Author Archives: Suse Cairns

About Suse Cairns

Digital Content Manager @artBMA. I'm an Australian living in Baltimore, geeking out on museums, art and music. I podcast at museopunks.org.

People’s Choice Award: No. 1

Edgar Degas. Little Dancer, Aged Fourteen. Original model 1881; this cast 1919‑1921. The Baltimore Museum of Art: Alice Morawetz Bequest Fund, BMA 1943.1

Edgar Degas. Little Dancer, Aged Fourteen. Original model 1881; this cast 1919‑1921. The Baltimore Museum of Art: Alice Morawetz Bequest Fund, BMA 1943.1

Over the past 100 days, we’ve taken you on an insider’s exploration of the BMA’s collection through the eyes of its curators, conservators, and registrars. We’ve seen objects from all over the world, including Mali, Japan, Italy, and America; we’ve looked at paintings and prints, record players, decomposing fruit skins, and delicate textiles. The project has highlighted some of our favorite, amusing, unusual, and obscure objects.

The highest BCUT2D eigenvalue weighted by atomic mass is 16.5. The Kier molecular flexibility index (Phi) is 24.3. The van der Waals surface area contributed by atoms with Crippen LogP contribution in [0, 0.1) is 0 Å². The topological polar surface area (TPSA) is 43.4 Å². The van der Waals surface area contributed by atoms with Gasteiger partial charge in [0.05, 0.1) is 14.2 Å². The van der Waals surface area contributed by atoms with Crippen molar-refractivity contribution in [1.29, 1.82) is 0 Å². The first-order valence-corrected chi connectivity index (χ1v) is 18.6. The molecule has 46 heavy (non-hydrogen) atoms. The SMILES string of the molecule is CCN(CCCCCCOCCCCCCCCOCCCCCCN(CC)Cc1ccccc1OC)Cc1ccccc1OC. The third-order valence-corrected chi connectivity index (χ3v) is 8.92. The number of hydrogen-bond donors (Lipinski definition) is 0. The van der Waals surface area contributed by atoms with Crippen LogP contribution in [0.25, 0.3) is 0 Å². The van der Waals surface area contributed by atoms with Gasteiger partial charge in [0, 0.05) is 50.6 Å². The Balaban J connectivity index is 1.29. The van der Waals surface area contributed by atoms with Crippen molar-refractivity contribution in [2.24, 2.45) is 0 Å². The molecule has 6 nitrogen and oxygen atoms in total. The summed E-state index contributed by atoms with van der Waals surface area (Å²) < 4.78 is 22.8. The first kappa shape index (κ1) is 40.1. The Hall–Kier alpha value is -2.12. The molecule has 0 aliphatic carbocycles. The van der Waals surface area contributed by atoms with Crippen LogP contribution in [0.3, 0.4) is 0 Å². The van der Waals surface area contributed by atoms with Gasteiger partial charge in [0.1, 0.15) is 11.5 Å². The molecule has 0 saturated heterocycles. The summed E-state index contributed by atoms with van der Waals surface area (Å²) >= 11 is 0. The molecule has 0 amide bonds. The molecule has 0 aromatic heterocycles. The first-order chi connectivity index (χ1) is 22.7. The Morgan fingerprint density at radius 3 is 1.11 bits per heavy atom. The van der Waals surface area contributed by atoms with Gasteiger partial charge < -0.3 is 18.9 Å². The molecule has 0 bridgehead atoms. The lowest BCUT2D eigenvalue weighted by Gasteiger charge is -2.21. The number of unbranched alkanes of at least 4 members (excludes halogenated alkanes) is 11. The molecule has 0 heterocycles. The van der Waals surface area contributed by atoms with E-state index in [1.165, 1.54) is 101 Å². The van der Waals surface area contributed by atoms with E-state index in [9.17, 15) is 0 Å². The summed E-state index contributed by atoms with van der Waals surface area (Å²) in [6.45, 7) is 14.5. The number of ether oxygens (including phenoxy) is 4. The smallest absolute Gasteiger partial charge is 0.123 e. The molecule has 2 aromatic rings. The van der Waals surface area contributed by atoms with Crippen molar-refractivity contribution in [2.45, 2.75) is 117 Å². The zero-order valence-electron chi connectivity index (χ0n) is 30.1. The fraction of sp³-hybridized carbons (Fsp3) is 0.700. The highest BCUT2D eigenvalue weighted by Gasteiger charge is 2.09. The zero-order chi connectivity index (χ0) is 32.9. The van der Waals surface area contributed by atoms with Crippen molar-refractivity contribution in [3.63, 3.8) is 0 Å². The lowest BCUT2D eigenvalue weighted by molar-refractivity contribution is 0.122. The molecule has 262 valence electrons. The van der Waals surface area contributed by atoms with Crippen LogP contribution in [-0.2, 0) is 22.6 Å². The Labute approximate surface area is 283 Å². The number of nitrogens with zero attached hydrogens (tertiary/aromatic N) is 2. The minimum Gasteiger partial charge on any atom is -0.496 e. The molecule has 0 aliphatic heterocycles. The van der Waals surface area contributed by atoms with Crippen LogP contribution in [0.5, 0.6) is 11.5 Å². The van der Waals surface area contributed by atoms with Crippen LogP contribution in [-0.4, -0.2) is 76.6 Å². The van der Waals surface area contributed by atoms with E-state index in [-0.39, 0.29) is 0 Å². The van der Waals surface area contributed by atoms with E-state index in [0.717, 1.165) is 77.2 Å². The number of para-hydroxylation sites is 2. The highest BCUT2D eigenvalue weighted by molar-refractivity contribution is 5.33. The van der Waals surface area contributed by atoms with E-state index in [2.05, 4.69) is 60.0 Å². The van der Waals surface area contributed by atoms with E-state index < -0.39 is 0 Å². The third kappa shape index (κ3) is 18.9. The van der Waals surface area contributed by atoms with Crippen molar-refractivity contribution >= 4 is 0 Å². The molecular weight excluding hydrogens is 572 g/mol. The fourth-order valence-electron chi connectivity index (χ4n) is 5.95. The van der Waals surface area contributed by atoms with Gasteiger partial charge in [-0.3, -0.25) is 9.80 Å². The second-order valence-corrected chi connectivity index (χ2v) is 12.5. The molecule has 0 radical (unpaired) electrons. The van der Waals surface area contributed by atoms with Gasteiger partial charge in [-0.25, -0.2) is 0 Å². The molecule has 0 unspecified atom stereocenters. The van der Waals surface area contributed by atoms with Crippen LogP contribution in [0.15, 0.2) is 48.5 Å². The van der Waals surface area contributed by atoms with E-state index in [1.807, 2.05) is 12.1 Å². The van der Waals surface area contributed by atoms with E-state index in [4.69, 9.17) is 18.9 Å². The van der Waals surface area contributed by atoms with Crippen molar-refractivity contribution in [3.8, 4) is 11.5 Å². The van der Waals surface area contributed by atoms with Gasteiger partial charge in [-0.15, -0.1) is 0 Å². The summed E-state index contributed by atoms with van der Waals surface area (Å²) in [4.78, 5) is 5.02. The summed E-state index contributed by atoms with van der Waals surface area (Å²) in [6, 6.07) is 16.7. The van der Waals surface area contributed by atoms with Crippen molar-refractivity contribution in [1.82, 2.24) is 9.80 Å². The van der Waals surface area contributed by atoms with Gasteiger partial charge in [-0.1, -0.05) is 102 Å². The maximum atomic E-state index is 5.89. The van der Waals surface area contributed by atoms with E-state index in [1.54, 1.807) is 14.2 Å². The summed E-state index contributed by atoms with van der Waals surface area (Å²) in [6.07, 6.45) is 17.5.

Now it’s time to discover your favorite pieces in the BMA collection. To celebrate our 100th Anniversary, we invited everyone to vote for their favorite artwork from a group of 100 selected by the Museum’s chief curator, with voting closing on December 21.

From December 22, we’ve been counting down the top 10 works of art on social media, one each day until the end of the year. Today, we reveal the number 1 work of art in our collection according to you.

So, what do you love? Your favorite works of art are:

  1. Edgar Degas. Little Dancer, Aged Fourteen. Original model 1881; this cast 1919‑1921.
  2. Auguste Rodin. The Thinker. Original model 1880; this cast 1904‑1917.
  3. Striding Lion. Syria (present-day Turkey). 5th century.
  4. Henri Matisse. Interior with Dog. 1934.
  5. Paul Cézanne. Mont Sainte‑Victoire Seen from the Bibémus Quarry. c. 1897.